Each week on my walking to and from meetings on campus I try to implement (what I call) an intentional practice of “prayerful wandering/wondering”–on the way back to my office from one place on campus or another, I intentionally look up and pay attention and walk in the direction I feel God’s Spirit leading me. Often, I find myself surprised to see people I haven’t seen in a while, notice people’s emotions and have a sense of their feelings (even if I do not speak with them I might say a quiet prayer for them), and find a way to build in a more Spirit-led practice of awareness into my life. JRR Tolkien reminds us that “not all who wander are lost” and this Holy Wandering and Holy Wondering can be life-giving, empathy-increasing actions that allow us to see the gifts and potentials of our people and communities.
We had a great time making this single-take, steady-cam styled Freshly Wesley promo! AND I even recorded a quick instrumental version of “Come Thou Fount” to go with it! // Freshly Wesley meets Wednesdays for Free Dinner at 6pm and 7pm for Freshly and is a Freshman hangout to meet new people, talk about Jesus, and enjoy fellowship with other students. Emory Wesley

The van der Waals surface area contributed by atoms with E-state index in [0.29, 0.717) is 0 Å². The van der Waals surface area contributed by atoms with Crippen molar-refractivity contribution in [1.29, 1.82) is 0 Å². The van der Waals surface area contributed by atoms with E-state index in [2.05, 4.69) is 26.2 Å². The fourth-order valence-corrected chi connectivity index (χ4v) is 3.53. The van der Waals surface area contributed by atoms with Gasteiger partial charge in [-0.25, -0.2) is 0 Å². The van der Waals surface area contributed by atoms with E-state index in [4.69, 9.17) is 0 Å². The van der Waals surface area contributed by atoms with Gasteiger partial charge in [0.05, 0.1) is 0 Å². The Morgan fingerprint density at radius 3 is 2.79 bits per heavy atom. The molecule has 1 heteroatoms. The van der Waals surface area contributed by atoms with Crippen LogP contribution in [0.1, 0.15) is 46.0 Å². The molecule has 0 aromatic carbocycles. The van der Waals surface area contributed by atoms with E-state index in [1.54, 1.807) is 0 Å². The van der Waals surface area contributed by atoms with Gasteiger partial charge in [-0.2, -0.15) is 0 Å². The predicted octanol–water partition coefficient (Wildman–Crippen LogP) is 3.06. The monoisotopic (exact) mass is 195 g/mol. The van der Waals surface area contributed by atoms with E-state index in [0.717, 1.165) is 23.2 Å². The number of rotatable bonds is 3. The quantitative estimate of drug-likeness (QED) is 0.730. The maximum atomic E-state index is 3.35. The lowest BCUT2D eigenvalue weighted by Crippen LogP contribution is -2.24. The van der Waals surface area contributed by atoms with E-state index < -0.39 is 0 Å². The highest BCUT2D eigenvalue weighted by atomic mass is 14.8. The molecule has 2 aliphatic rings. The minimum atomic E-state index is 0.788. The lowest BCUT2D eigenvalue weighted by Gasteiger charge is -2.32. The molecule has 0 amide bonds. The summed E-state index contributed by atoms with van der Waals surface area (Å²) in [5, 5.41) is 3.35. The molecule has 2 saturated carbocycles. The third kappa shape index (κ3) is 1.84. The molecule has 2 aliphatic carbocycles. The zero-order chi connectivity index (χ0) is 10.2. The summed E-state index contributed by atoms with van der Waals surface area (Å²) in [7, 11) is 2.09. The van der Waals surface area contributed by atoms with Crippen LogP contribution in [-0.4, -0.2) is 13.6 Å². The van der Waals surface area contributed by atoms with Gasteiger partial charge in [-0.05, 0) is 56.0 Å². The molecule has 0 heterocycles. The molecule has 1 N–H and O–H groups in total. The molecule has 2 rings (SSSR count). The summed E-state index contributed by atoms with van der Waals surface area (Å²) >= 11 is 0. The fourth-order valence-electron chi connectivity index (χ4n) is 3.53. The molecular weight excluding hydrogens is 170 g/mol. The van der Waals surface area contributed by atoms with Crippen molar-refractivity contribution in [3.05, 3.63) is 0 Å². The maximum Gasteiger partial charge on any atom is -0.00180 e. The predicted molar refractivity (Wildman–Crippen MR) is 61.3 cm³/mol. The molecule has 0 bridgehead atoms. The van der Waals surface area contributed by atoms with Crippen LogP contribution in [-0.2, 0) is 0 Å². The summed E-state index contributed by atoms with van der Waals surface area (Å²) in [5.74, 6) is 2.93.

#emory #emory2020 #umc
Doctor of Ministry “poster” on what I’ve learned about worship in our DM714 Class on “Worship and Liturgy” at Candler School of Theology, Emory University with Professor Ed Phillips in Spring 2016.
Thanksgiving Thoughts 2015
“It all begins with a table–or a TV tray, or a lap–but either way, meals in our apartments or homes with other people or by ourselves are an occasion to remember and be thankful.